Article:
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I have a terrible secret. I like the song “(I wanna have your) Babies” by Natasha Bedingfield. There I said it, it’s out in the open. I haven’t even admitted this to Olivia and Addison before now. I can just see them hanging their heads in shame. I don’t even like the melody. The thing is I just can’t help but relate to the song. I’m cluck-ey, I wanna have babies.

Lots of things make me cluck-ey. Baby shops, cute little dresses, and especially cute little shoes. Oh my god, they are so cute! Then there is visiting family members with babies, and young children. But the thing that makes me cluck the most, dating. I can’t help but picture the house, the kids, the family holidays. But I’m not as crazy as I sound (and I’m certainly several degrees of crazy away from putting pin holes in condoms). I just can’t help but want all of these things. That’s why I like the song, because she’s desperately trying to hide her baby mania from her romantic interests.

There is nothing wrong with wanting babies. Plenty of girls my age (from my high school) have already had multiple children. But I also want a career. I’m educated and doing well at life. I want to get a phd, and then I want to do well professionally. But every time I see a teeny-tiny pair of shoes, I want a baby!

I’m probably asking too much from my life. Wanting the whole package. The man, the baby, the career.

I began to notice that young educated women feel the need to characterize themselves into two groups. Those who want babies, and those who want a career. Olivia, Addison and I sit around and discuss the merits of either path. However, ultimately we feel that we will have to decide between one or the other. The last time we discussed the matter as a threesome, I chose babies, Olivia chose career, and Addison sat on the fence (the most sensible as per usual).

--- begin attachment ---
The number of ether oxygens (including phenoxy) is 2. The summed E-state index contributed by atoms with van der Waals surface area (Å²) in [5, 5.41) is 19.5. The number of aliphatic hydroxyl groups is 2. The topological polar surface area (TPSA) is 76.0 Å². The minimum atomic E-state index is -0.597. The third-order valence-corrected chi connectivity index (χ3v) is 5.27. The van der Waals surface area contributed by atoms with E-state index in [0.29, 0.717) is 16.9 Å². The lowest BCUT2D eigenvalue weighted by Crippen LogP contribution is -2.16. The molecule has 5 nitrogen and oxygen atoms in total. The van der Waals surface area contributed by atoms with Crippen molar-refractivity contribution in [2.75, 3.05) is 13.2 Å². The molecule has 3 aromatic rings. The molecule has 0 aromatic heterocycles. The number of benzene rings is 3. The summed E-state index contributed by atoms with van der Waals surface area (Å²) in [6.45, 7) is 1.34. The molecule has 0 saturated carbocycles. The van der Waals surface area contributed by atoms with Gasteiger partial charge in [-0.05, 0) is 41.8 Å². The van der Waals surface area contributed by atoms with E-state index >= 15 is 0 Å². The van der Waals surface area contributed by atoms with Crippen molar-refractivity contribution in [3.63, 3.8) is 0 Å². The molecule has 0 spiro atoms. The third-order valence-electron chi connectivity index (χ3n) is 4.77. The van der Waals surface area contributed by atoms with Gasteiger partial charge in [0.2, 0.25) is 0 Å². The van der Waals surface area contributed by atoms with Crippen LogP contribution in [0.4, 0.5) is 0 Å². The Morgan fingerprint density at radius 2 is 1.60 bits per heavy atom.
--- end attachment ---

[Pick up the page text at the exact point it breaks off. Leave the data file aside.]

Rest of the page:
I think we have got this idea from the women we look up to. There are our parents of-course, in my family it was my father who had the career (my mum was a stay at home mum). Then there are our bosses. My boss has a partner, but has chosen not to have a family to allow her the freedom to focus on her career. During my under-graduate studies I noticed that large numbers of the female academics were single, and even those with partners were childless. This is after we take into account that most of our professors were male.

A few months ago I was talking to the head maintenance technician at work about my life plans. I told him I was planning to start my PhD later this year. He asked me what I planned on doing with a PhD, and I said I was waiting to see where life took me.  He gave me a very considered look, then informed me that I looked like the kind of young girl who was bound to get married soon, and by the time I’d finished my PhD (in four or five years) I’d be right at the height of my nesting and ready to start having babies. He laughed and said I’d be an extremely qualified mother. I decided not to take offense as he’s a nice man, and he’s reaching retirement age so I put his opinions down to his being from an older generation. However what frustrates me more is that my mother also touts similar opinions. I asked her one day if she’s so convinced I’m going to get married and start having children, why is she supporting the idea that I get a PhD. My mum reminded me that research has shown that there is a positive correlation between the level of education obtained by a mother and the general well-being and quality of life given to the child. Thanks mum, a PhD is going to the most expensive, stressful, time consuming mothering course out there! I want a family, and I want a PhD. But surely having a family wont render my PhD as a glorified prenatal class?

I could now go into lots of stats about the glass ceiling, and why women are struggling to achieve in the work place (I’m sure Olivia knows most of these stats off hand). But really all I wanted to point out was that right from when we are at university, we just know we’ll have to choose between babies and a career. Is that really fair?

– Lillian

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